You would think that everyone in a democracy, whatever their various political perspectives, would agree that free, unfettered access to the ballot box is a fundamental right, and that we can all unite on that. Incredibly lots of political operatives and machine politicians spend huge amounts of time and money suppressing the vote—making registration tough or impossible, disenfranchising citizens with a criminal record, sending around false information about polling places, and more. This is why the electorate has always looked remarkably different from the citizenry, why presidential elections in particular are decided by a minority, and it’s why the voting booth has been a site of struggle for over 200 years.
A robust and participatory democracy would mean that every citizen could find a good reason to vote and would be assured that exercising the vote, a fundamental human and civil right, is an open and easy process which is visible and accessible. Every vote would count and every citizen could vote. Access to the ballot has been a long and hard-fought process, but full enfranchisement and unimpaired access is still far from a reality.
Full enfranchisement includes allowing former and current inmates to cast their ballots in local, state, and federal elections. Other countries do this. Incarcerated persons are still citizens; half a million incarcerated people are released each year, and they have a stake in the political process. Easy same day registration means that even demanding work schedules and family responsibilities will not impede access to the ballot. Campaign finance reform and public funding of political campaigns would allow someone who is not a millionaire to run for public office, and would blunt the influence of rich benefactors. The Electoral College is a living legacy of slavery and must be overturned in favor of a National Popular Vote. And instant run-off voting, in which voters rank their choices and it takes a majority rather than a plurality to win, can begin to break the strangle-hold of big party machines.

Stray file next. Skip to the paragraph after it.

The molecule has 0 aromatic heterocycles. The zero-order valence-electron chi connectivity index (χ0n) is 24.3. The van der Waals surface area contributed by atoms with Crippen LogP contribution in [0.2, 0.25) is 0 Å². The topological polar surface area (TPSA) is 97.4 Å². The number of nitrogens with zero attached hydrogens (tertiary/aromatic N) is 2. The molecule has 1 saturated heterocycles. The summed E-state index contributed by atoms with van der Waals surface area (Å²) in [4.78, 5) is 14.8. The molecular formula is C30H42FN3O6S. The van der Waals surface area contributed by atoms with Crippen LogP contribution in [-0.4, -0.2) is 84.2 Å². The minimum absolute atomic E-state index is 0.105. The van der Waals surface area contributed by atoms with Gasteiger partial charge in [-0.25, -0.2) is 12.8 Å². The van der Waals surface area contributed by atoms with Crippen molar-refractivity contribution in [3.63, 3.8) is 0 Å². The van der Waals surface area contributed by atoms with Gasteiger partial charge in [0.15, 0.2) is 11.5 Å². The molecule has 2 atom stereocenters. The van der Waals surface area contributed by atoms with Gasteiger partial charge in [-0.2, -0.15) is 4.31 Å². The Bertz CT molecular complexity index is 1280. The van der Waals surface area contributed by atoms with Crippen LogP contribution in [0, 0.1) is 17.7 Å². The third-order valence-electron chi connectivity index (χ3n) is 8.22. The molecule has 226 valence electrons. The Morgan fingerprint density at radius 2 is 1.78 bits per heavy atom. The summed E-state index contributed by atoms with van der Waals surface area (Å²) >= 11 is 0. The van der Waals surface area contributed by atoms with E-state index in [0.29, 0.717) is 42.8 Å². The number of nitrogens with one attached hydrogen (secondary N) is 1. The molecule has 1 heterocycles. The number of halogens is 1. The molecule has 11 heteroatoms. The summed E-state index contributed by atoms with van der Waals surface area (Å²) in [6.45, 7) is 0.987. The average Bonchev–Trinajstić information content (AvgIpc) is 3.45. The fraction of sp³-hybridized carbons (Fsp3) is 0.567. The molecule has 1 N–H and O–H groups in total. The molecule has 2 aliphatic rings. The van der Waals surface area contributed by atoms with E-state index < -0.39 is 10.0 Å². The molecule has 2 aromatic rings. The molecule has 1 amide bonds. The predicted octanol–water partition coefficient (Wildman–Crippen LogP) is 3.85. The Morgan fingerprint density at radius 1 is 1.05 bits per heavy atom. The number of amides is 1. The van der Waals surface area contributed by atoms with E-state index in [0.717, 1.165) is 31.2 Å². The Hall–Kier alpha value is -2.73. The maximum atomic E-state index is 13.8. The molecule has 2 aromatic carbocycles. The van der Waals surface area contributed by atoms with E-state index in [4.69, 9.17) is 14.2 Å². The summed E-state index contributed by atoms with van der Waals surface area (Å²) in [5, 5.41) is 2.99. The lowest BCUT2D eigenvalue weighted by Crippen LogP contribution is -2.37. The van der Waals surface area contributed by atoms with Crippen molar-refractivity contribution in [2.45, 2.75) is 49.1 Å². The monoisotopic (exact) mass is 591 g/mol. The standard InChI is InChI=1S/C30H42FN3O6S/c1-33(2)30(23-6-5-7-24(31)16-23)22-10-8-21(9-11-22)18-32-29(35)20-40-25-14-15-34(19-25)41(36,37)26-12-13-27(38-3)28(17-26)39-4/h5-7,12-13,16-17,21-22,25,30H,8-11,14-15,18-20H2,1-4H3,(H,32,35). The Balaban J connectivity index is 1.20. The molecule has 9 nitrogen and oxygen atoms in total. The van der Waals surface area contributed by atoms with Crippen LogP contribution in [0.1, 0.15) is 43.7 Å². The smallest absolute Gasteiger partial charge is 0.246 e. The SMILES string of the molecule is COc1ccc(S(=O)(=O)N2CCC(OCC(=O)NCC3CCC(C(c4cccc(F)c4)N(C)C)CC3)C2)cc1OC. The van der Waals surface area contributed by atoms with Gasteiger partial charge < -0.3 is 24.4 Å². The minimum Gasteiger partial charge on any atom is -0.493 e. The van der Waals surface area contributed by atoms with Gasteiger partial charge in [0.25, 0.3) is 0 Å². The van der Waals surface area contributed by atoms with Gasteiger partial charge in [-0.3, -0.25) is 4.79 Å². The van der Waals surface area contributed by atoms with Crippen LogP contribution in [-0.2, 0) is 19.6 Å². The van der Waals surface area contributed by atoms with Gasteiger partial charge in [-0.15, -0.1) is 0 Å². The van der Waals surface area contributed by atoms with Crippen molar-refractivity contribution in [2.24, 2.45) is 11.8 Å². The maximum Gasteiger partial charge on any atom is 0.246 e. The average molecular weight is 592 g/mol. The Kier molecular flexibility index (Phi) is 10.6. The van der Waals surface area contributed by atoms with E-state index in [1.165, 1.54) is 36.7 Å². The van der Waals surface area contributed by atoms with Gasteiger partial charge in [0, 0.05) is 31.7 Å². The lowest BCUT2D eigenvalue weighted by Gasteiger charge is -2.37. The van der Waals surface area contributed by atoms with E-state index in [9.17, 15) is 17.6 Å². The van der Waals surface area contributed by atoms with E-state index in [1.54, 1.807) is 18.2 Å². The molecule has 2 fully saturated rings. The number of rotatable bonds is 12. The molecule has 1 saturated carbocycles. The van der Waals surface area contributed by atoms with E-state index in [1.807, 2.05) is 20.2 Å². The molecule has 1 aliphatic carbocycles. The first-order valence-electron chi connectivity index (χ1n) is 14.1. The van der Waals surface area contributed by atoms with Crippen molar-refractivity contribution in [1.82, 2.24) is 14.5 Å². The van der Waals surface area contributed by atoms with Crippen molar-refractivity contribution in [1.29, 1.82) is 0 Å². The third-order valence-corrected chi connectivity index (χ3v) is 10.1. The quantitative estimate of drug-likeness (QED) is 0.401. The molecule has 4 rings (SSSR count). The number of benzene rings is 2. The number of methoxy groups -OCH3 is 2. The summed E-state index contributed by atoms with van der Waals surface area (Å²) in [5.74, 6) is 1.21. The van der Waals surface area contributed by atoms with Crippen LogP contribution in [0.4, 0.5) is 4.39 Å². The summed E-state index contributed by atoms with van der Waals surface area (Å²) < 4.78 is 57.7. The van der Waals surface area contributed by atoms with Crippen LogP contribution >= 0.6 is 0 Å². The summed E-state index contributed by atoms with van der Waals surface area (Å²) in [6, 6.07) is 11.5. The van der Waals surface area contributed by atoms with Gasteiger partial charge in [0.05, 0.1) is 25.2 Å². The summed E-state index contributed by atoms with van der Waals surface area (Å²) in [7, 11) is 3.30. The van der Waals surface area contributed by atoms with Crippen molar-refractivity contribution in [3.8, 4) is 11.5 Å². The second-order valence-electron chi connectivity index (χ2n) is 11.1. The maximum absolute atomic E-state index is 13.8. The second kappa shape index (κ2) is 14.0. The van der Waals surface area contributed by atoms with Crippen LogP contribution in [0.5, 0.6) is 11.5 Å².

These changes would be baby steps toward making every vote count.